This is when you copy only the “good” parts of a tape over to a new tape. Assemble editing systems often include titlers (character generators) or special effects generators to make the videos more fun to watch. A/B roll editing is when we edit from two or more video sources.
An A/B roll system often includes a digital mixer, to let us cut, fade, dissolve and wipe from source A to source B. Insert editing is when we splice in a different scene, or video only, into the middle of an existing video tape. Only very expensive, high end editing decks are capable of insert editing.
Today, linear editing means deck to deck. The quality of your linear editing is dependent on the editing capabilities of your decks. For the best results, you need special editing decks with flying erase heads, special editing jacks, pre-roll and time codes.
This includes VTRs, ATRs, Disk-based media, and effects channels. The model for non-linear is hard to stretch to cover more than one or two things happening at once.
There are 7, 8 or 9 separate video sources rolling during some shots – this requires the resources of a powerful digital switcher, a critical component of a linear edit bay. When you see the fancy effects with moving pictures being wrapped around a solid shape, or being flown around the screen, those are generated in real time on a linear system. If they can be generated at all on a non-linear system, it may take minutes or hours to render a few seconds of effects.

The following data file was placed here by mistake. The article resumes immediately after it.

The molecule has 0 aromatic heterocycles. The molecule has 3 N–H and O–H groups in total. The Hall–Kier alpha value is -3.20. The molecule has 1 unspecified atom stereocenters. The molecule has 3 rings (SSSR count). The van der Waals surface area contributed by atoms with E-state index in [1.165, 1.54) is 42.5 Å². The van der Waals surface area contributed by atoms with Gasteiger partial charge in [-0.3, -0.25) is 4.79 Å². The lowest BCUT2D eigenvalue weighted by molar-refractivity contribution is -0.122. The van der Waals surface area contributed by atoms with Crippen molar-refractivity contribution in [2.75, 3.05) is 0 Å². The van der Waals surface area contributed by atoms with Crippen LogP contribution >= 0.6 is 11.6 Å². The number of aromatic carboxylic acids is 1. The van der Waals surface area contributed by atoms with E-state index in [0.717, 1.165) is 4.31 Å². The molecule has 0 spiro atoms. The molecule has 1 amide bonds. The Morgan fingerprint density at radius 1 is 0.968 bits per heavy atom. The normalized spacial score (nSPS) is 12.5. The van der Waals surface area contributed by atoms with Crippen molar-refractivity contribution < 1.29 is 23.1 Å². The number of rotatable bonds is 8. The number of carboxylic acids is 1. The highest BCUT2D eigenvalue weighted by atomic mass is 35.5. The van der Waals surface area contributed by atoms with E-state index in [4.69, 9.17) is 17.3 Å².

There are many applications that have just minutes to finish the show before going to air. Last-minute shots have to be incorporated quickly, and there just isn’t the time to go through the preliminary steps to do the job in a non-linear way. In the non-linear world, all the source material has to be copied onto a dedicated computer. 20 hours of raw footage equals 20 hours of copying (at least).